One thing you will need is the Certificate of Eligibility (COE) you used to get your original VA loan. You can apply online or through lenders as most have access to the Web LGY system.

While the IRRRL officially doesn’t require an appraisal of the home, some lenders may insist on it and may consider home values and equity. One final caveat with the home itself is that homes listed for sale do not qualify.

3. A VA refi can save you money or cut your monthly payment

One requirement of underwriting the IRRRL is that it must offer the borrower a lower interest rate. While those who shorten their loan terms may see higher monthly payments but lower long-term borrowing costs, extending the term of the loan could result in lower monthly payments.

According to Bankrate’s survey of the nation’s largest mortgage lenders as of mid-June, the benchmark for the 30-year fixed was 4.04 percent and 3.38 percent for the 15-year fixed.

One rule the loan does have is that the borrower must be able to recoup their refinancing costs within 36 months. The VA does have three exceptions to the recoupment requirement: mortgages that include energy efficient improvements, loans being refinance from an adjustable to fixed rate, and loans that refinance to a shorter duration.

These loans typically also have lower closing costs, Kelley says. While borrowers must still pay title fees, escrow account, daily interest and potential points, the VA caps some of these fees. Borrowers must also pay a .5 percent VA funding fee, but this is waived for applicants with a VA disability. This fee can be paid at closing or rolled into the balance of the loan.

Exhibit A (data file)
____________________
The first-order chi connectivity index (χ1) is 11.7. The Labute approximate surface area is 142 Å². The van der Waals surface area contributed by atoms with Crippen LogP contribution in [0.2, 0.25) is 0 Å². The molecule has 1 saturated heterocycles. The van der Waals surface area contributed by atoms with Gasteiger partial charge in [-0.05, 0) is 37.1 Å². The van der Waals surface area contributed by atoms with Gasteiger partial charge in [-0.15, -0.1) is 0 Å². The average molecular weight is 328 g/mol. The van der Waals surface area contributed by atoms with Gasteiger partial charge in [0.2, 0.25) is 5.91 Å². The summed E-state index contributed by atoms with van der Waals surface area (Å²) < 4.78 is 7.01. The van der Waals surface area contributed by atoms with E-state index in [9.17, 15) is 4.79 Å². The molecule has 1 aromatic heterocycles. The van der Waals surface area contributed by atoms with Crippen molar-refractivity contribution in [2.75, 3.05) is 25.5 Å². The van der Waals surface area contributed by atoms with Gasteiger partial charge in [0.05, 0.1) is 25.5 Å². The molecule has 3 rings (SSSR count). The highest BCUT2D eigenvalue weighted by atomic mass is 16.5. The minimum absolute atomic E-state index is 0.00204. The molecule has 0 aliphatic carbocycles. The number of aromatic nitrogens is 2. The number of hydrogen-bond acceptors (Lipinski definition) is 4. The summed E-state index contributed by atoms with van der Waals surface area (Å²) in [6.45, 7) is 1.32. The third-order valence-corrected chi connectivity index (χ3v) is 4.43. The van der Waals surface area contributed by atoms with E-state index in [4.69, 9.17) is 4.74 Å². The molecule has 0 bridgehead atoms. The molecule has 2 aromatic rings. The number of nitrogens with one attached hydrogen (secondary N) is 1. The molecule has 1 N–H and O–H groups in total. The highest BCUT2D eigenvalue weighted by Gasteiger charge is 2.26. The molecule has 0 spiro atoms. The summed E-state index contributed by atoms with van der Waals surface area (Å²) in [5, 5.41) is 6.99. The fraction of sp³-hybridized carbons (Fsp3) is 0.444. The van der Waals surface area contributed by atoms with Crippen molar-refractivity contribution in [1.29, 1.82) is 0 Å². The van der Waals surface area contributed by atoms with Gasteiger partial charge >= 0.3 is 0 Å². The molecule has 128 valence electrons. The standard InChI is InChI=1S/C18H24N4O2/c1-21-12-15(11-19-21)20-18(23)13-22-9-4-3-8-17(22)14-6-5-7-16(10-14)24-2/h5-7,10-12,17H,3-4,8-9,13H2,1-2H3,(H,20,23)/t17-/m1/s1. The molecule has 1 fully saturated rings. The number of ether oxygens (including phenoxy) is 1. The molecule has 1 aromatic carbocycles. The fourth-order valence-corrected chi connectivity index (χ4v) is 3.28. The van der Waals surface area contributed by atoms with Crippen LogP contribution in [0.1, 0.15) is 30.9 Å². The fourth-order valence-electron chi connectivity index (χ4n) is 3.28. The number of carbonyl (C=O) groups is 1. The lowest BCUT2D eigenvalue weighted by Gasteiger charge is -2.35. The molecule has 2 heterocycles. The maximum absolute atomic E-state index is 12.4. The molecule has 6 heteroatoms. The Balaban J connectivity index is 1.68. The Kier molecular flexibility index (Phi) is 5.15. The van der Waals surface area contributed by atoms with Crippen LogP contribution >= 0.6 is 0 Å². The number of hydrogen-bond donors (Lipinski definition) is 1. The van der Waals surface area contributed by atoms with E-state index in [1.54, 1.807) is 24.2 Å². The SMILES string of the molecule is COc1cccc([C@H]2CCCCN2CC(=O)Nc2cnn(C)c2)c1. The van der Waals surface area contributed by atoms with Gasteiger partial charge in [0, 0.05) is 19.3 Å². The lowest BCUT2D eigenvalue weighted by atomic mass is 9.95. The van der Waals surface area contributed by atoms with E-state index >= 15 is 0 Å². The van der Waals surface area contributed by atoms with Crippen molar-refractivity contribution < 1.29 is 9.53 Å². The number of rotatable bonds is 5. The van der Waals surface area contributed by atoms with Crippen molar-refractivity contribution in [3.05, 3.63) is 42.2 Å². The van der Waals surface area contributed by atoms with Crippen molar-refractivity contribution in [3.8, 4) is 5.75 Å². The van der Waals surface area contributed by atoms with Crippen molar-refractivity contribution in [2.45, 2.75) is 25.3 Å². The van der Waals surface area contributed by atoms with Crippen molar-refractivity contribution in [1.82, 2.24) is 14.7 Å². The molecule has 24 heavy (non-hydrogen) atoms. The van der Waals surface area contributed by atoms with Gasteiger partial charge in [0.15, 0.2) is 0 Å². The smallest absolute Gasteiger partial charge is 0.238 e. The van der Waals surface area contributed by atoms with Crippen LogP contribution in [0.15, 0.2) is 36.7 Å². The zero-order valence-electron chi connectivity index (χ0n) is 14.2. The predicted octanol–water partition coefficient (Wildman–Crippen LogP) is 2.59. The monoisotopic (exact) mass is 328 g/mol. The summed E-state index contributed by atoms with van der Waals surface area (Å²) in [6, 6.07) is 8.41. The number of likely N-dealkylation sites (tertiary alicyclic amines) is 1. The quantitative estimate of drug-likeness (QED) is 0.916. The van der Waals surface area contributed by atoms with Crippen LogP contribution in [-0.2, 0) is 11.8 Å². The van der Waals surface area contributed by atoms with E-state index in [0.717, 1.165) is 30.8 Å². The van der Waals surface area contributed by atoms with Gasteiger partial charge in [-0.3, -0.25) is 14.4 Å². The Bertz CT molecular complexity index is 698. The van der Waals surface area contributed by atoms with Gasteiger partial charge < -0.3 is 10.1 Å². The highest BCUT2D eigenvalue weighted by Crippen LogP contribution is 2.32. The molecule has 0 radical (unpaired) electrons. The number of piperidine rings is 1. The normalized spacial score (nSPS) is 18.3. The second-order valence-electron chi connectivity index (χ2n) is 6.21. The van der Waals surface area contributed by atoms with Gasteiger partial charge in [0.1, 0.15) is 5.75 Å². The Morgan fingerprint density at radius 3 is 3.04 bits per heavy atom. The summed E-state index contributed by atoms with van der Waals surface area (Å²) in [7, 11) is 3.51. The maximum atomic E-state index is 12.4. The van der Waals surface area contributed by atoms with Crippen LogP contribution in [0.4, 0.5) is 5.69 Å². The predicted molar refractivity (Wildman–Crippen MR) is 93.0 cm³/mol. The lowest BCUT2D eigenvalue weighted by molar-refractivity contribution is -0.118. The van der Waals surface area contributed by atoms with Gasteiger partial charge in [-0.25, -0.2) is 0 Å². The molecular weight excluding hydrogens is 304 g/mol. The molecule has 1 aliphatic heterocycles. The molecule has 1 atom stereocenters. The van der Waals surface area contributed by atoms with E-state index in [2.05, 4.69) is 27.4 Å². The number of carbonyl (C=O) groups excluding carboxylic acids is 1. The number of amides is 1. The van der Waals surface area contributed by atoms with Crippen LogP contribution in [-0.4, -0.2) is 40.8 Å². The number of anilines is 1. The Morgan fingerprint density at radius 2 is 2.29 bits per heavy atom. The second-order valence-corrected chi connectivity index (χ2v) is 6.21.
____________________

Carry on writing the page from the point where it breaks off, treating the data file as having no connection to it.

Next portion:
“Some people are getting a half point lower and have only had their house for a year…they may have gone and purchased a house a 4.8 percent and now they’re in the 3s,” Kelley says. “It can be a great deal.”

Bankrate’s mortgage refinance calculator can help you determine how much you could save and when you may break even.

It’s also worth noting that refinancing any ARM into a fixed-rate mortgage may save money in the long term but will also likely come with a higher monthly payment.

4. A VA mortgage refi is fast and easy

Unlike a traditional refinance that can require a mountain of paperwork, the ease and flexibility of the IRRRL means the process is relatively simple. In most cases, lenders can close these out in less than two weeks, Kelley says.

“Because you don’t need an appraisal or income documentation, there isn’t much to underwriting one…They’re quick and easy to get done,” Kelley says.

One thing that’s not allowable with an IRRRL is a cash out refinance of any kind. A VA-backed cash-out refinance loan typically has more stringent requirements, including tax returns and W-2 forms for the past two years, in addition to a home appraisal.

Finally, no loan other than the existing VA loan may be paid from the proceeds. If there is a second mortgage holder, the institution must agree to subordinate the lien so the new VA loan will be the first mortgage.

Source: To view the original article click here

Posted by Jackie A. Graves on June 22nd, 2019 10:37 AM

Assuming a VA loan equates to taking over the mortgage of a homeowner
Posted by Tampa loan on June 23rd, 2019 2:26 AM